Posts tagged ‘Australia’

18 February 2014

Whatever you want it to be :))

by misslampa

I came to Australia thinking I went there mainly for the degree. And to a point, this was true. Anything that had something to do with studies was always given priority (okay, almost always Ü), and the world stopped whenever assessment period came around. It was clear to me that I wanted to learn as much as I could and finish the program well and on time. So those are some of the things I made sure I did.

After reading way too many journal articles and downing way too many cups of coffee, I earn the right to rock this academic dress.

After reading way too many journal articles and downing way too many cups of coffee, I earn the right to rock this academic dress.


But the thing about putting your life on hold and leaving the comforts of home for a while to accept a scholarship overseas is that you can – if you choose to – turn your time abroad into anything you want it to be. I mean, you’re already going out of your comfort zone anyway. You might as well make it worth the trouble.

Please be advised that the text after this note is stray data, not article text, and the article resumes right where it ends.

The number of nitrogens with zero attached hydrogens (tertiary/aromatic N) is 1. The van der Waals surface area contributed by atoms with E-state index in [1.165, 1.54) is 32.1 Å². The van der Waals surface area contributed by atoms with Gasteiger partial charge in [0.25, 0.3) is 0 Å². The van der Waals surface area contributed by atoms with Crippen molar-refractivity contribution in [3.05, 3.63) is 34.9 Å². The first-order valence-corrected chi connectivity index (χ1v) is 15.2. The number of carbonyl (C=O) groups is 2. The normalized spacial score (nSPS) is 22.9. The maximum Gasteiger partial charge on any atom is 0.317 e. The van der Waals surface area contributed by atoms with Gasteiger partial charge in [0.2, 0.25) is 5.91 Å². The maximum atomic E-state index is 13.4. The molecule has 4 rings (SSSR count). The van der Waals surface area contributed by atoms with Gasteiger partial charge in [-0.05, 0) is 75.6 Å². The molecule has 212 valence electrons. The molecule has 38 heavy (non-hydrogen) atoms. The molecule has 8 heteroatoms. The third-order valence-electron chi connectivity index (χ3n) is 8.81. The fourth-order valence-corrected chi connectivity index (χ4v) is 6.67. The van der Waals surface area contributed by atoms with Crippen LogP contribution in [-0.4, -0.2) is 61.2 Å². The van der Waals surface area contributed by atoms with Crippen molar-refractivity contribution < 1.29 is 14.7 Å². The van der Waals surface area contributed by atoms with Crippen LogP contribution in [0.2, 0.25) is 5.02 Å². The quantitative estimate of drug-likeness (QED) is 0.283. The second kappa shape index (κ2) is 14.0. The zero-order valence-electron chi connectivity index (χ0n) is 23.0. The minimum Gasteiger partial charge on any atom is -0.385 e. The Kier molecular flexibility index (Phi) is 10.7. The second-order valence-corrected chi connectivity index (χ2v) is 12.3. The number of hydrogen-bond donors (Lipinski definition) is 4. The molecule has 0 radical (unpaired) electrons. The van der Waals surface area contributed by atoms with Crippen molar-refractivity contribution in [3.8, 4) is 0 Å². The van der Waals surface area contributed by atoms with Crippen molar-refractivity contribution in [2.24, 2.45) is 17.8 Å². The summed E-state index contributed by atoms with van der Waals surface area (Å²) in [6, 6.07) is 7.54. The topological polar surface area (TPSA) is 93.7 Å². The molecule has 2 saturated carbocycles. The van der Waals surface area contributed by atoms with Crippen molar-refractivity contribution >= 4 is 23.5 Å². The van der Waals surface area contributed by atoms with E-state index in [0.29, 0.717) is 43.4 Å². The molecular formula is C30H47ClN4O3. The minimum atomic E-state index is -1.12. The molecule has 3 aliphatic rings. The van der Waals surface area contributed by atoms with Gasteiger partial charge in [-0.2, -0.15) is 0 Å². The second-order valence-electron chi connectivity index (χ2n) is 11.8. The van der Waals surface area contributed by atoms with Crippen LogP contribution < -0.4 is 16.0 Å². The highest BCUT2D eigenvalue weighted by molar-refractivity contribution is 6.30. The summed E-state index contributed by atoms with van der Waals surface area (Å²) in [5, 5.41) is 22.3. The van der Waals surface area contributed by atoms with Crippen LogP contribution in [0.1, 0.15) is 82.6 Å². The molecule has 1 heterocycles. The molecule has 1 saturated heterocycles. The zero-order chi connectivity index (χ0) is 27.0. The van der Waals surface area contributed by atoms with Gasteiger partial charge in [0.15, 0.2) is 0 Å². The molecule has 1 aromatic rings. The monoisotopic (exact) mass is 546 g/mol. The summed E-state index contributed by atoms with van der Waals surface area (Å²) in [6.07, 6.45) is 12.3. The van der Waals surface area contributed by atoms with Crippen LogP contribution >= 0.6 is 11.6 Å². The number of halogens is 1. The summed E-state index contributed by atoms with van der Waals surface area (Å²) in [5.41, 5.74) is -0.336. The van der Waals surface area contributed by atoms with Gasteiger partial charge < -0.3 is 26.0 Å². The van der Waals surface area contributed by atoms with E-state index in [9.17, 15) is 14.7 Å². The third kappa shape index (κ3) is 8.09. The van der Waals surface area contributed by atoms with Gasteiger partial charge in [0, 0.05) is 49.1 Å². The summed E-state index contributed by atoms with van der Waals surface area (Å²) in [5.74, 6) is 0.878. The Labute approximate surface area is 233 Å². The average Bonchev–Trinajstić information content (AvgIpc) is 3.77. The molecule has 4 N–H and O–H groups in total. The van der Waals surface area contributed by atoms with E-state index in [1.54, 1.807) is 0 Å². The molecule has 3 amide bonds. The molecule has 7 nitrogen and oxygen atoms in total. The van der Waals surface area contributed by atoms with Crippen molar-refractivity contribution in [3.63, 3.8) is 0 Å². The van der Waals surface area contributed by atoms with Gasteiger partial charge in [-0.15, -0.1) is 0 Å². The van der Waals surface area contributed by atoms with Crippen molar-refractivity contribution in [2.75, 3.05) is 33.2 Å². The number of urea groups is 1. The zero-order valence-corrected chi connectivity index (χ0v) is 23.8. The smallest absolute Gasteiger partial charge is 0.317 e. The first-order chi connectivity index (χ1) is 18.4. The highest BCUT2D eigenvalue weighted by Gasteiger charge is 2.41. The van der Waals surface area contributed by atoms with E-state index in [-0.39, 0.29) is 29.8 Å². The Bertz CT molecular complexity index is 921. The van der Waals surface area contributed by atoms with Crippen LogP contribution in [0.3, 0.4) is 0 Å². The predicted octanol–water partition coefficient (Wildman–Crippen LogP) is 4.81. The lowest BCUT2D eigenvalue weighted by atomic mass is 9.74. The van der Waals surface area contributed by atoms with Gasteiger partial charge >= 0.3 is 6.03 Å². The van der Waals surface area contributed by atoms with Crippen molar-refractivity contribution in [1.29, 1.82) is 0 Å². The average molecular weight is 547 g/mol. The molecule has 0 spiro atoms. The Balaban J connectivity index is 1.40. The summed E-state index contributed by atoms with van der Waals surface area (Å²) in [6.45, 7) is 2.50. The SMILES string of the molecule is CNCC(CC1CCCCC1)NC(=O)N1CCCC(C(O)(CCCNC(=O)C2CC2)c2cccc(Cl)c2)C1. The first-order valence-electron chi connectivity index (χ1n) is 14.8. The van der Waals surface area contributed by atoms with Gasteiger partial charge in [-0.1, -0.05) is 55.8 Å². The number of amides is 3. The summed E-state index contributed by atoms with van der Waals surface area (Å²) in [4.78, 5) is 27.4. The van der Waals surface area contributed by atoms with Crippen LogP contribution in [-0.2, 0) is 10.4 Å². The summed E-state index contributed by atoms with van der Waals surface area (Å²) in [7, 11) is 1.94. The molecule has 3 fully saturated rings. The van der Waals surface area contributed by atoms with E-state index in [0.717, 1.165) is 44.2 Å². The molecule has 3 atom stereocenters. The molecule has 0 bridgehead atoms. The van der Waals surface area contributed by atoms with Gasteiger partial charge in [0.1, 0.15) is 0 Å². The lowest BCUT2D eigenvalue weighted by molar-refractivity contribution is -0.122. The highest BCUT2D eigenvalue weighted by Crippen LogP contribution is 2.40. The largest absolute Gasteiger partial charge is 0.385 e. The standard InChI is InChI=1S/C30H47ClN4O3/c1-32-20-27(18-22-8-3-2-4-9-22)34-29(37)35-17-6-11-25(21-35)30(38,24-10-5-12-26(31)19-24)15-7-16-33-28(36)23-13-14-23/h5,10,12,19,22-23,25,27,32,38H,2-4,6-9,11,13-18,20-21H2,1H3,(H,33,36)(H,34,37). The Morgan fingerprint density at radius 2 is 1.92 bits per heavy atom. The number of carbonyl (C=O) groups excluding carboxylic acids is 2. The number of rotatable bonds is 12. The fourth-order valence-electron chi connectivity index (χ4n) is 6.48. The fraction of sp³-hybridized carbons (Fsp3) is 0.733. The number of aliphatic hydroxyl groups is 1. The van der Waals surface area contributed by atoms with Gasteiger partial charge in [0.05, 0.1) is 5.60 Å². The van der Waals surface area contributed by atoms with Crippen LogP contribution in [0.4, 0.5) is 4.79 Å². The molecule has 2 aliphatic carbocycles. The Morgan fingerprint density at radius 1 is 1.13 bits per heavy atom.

And so I learned about various education systems with classmates from all over the world. I spent hours asking questions and comparing notes after class or over dinner or coffee. Besides, I’ve always been in awe of how much you can learn if you’re willing to ask.

It won't be an exaggeration to say that no less than 5 countries were represented in each class I took at the University of Queensland.

There were always at least five countries represented in each class I took at the University of Queensland. I’m not exaggerating.


I got introduced to other Filipinos from all over the country who remain as hopeful about the future of the Philippines, and who are choosing to stay here despite the opportunity to earn more abroad.

Of course, you can count on me to find a way to not have to wear the baro't saya. :))

We were asked to don our national costume. But of course, you can count on me to find a way to not have to wear the baro’t saya. :))


I tried so many things for the first time – from something as tame as eating kangaroo or camel meat to something as terrifying as jumping off a perfectly working plane. I volunteered to teach young Aussies how to read, and I put in some hours as a research assistant, too.